Arch West, Inventor of the Dorito, Dead at 97

Sep 27, 2011 | 0 comments

Ashes to ashes, crunch to crunch. Arch West, a Frito-Lay executive who created the Dorito after sampling greasy fried tortilla chips while on a 1964 family vacation in Southern California, died on September 20, 2011. He was 97. At least in his case, junk food did not kill him, vascular surgery complications did. (Or perhaps the fact that he was OLD).

Mr. West’s cremated remains will be placed in an urn and buried in a vault, his daughter Jana Hacker said. At a memorial service, family members will dust his grave with a layer of Doritos. Love that element of personalization!

In today’s Washington Post, there’s a great obituary and an ode to Doritos. Some samples are below (betcha can’t read just one).

Arch West, 97, invented Doritos for Frito-Lay

By T. Rees Shapiro, Published: September 26

Arch West, a Frito-Lay executive who invented the crunchy, triangular tortilla chips known as “Doritos,” a fingertip-licking snack of choice for legions of couch-lounging football fans, highway-cruising truck drivers and munchie-craving college kids, died Sept. 20 at a hospital in Dallas. He was 97.He had complications from vascular surgery, said his daughter, Jana Hacker.

(Family Photo/FAMILY PHOTO) – Arch West, inventor of the Doritos chips.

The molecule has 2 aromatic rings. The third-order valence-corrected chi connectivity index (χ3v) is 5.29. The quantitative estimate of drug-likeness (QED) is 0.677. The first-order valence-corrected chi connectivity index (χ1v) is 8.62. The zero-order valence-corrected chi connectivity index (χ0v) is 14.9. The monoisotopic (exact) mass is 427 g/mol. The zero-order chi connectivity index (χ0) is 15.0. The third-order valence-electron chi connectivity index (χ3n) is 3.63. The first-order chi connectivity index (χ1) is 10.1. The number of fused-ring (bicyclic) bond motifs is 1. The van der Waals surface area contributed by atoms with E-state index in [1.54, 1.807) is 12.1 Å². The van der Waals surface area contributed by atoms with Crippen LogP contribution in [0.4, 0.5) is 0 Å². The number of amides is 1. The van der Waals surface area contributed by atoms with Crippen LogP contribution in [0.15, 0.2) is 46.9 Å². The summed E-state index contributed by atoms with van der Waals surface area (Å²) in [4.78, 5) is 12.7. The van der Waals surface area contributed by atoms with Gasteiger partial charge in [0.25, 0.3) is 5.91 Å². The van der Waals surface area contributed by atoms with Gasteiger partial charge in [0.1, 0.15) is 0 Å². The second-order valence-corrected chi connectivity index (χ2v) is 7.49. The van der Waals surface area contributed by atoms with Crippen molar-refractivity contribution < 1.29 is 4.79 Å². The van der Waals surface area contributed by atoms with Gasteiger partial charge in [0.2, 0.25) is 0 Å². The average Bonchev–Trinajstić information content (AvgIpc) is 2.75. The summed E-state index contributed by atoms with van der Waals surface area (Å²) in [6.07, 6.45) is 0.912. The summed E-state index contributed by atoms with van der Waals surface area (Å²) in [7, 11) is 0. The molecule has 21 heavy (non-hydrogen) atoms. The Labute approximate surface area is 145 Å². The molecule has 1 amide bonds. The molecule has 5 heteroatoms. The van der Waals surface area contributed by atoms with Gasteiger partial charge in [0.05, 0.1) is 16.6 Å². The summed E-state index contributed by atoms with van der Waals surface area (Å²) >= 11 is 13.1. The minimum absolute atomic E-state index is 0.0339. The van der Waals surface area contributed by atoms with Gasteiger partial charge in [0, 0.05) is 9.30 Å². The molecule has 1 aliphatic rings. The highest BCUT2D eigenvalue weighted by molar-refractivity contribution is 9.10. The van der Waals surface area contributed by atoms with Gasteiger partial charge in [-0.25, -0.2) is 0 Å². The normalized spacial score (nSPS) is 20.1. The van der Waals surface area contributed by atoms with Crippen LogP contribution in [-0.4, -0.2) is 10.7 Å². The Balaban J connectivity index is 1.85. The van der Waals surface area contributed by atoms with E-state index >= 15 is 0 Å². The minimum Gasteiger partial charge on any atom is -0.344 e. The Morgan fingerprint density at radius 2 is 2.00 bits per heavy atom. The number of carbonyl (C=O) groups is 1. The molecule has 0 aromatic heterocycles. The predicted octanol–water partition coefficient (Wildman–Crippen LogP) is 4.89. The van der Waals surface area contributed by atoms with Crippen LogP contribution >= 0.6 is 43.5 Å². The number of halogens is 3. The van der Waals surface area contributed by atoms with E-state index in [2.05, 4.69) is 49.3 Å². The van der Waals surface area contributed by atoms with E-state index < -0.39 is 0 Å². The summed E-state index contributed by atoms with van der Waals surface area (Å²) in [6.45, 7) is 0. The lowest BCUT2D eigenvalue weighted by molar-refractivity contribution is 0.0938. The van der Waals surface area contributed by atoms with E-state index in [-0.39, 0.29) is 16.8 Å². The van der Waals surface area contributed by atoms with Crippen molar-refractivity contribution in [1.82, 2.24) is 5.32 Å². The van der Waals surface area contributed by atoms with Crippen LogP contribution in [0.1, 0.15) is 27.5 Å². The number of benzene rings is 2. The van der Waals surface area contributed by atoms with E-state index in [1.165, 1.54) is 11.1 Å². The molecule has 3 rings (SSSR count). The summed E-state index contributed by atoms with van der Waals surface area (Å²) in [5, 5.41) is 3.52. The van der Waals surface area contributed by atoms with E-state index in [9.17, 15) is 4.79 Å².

Mr. West had worked as a traveling cheese salesman and Madison Avenue advertising manager handling the Jell-O account before he had a chip epiphany.

He was on a family vacation in Southern California in 1964 when he first bought a grease-smeared bag of toasted tortillas at a roadside shack.

As marketing vice president at Frito-Lay, Mr. West immediately sensed he had stumbled upon a snacking phenomenon.

When he returned to work, Mr. West pitched his idea: a crispy, triangle-shaped corn chip that would complement the company’s lighter Lay’s potato chip and the thicker, curly Frito.

The original toasted corn chips were released nationally in 1966 and marketed under the Spanish-sounding name “Doritos.” An early television commercial for Doritos called them “a swinging, Latin sort of snack.”

Doritos emerged as a nationwide hit and have become one of Frito-Lay’s best-selling snack foods, enjoyed by young and old.

According to the 2006 Encyclopedia of Junk Food and Fast Food, Doritos are sold in 20 countries. (The “Doritos” entry is below “Domino’s Pizza” and above “Doughnuts.”)

In the 52-week period ending last February, more than 924 million bags of Doritos were sold in America, said Chris Clark, a spokesman for the Snack Food Association.

A Doritos spokeswoman, Aurora Gonzalez, wrote in an e-mail that global sales of Doritos tortilla chips in 2010 were nearly $5 billion.

Bags of Doritos now come in flavors such as 3rd Degree Burn Scorchin’ Habanero, Pizza Supreme, and Blazin’ Buffalo and Ranch.

Mr. West ate Doritos his entire life and was sometimes sent batches to taste-test. About three months ago, he tried a new flavor, Late Night All Nighter Cheeseburger.

Mr. West took one bite and spit it out.

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